Who Ya Gonna Call? (Pt. 6)

“NEXT IN LINE, PLEASE!” an exasperated voice somewhere up ahead of Stan called. “Come on, let’s go. There are a lot of people waiting.”

Stan thanked the elderly woman for the bread one more time, then stepped into the narrow lane in front of the cash register, while his benefactor waited in the line next to him. There were no scanners functioning at the checkouts, no calculators, computers, or working cash registers, so every transaction had to be calculated on paper.

Purchases were cash only, and change could be made only to the nearest dollar or whatever coins were available. Anyone who balked at the inconvenience could leave empty-handed. Armed security guards patrolled the front of the grocery store, though no doubt, in the darkness and the confusion, some impatient customers simply walked out the open doors undetected, without paying for their treasures.

At the register opposite Stan, a belligerent fellow was giving the clerk a hard time. “This is ridiculous,” the man shouted. “Where’s all the food? And why can’t you people get some light in here?”

“I’m sorry, sir,” the young man at the register tried to pacify the disgruntled customer.

“And why can’t we use our credit cards?” the obnoxious fellow wanted to know. “The credit bureaus have all our financial information in their computers nowadays. If they’re so smart, they should have a way they could read our bank account numbers without us having to carry cash or those cards. God knows there are muggers everywhere these days. I’ll tell you what we really need,” the man said to anybody who was listening. “We need a leader. I’ve been saying it all along. We need a worldwide leader, someone who can deal with all these problems, not those wimps we have. The world is falling apart; there’s chaos everywhere. We need somebody who has some answers. My family is hungry. I have money in the bank, but I can’t get to it. Somebody needs to get us back on the road to peace and prosperity!”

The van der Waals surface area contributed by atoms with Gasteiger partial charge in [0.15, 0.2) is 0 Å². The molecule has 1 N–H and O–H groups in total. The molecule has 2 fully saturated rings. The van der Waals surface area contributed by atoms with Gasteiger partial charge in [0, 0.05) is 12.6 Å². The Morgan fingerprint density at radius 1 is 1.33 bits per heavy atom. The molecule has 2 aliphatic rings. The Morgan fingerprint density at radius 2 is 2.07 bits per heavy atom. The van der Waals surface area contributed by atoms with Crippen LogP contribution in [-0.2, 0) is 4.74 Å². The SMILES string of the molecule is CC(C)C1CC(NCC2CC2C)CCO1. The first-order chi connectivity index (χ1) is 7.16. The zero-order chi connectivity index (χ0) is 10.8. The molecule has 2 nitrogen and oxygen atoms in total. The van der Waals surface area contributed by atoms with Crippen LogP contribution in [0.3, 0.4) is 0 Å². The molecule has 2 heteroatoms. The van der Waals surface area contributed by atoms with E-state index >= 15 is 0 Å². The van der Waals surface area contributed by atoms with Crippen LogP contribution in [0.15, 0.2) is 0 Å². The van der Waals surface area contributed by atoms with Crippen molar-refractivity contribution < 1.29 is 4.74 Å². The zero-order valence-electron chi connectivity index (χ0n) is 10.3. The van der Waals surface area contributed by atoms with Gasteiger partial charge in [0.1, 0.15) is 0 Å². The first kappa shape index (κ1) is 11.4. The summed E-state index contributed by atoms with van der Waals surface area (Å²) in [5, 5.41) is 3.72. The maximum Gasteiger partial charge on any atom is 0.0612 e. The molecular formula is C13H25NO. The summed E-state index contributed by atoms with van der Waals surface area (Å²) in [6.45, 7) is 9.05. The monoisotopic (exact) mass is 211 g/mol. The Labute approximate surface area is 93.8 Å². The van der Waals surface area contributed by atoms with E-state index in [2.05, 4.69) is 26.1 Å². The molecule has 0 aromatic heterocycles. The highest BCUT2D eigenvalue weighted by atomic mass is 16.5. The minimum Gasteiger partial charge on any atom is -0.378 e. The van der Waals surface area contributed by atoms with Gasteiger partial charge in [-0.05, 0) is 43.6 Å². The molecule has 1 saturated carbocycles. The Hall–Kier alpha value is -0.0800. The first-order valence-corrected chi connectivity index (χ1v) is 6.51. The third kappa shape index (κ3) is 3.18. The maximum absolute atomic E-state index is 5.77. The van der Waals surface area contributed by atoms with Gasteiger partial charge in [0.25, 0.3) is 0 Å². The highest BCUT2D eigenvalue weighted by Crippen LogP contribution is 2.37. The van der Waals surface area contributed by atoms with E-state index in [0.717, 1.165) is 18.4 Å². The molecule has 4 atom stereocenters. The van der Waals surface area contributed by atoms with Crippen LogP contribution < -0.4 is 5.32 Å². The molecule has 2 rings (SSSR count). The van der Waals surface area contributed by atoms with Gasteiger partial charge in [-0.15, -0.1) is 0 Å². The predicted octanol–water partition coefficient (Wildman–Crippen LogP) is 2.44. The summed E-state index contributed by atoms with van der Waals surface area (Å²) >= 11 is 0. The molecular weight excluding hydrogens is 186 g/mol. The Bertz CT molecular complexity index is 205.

Stan noticed that the man’s outburst had captured the attention of the people in line. Frustrated at standing in the darkness for so long to check out what little provisions they could obtain at the grocery store, many of the listeners were glad for any diversion. Others listened intently and even nodded their heads in agreement with the oaf doing the talking. That only served to encourage him more.

“I’m tired of hearing about all these wars, too. We can’t even defend our own shores anymore. What are we going to do? We need somebody who can bring some security into this situation. I’ve heard that there’s some guy over there in the middle east who has some answers, and I think it’s high time we listen to him. So what if he has a few strange ideas? If he can get us out of this mess, I’d follow him anywhere!”

The maniacal bellowing had nearly mesmerized Stan. When he turned to see what sort of impact the rantings were having on the elderly woman who had given him her bread, he was surprised to see that she was gone. That’s interesting, he thought. She was farther behind in her line than he was. I wonder how she got through the checkout so quickly?

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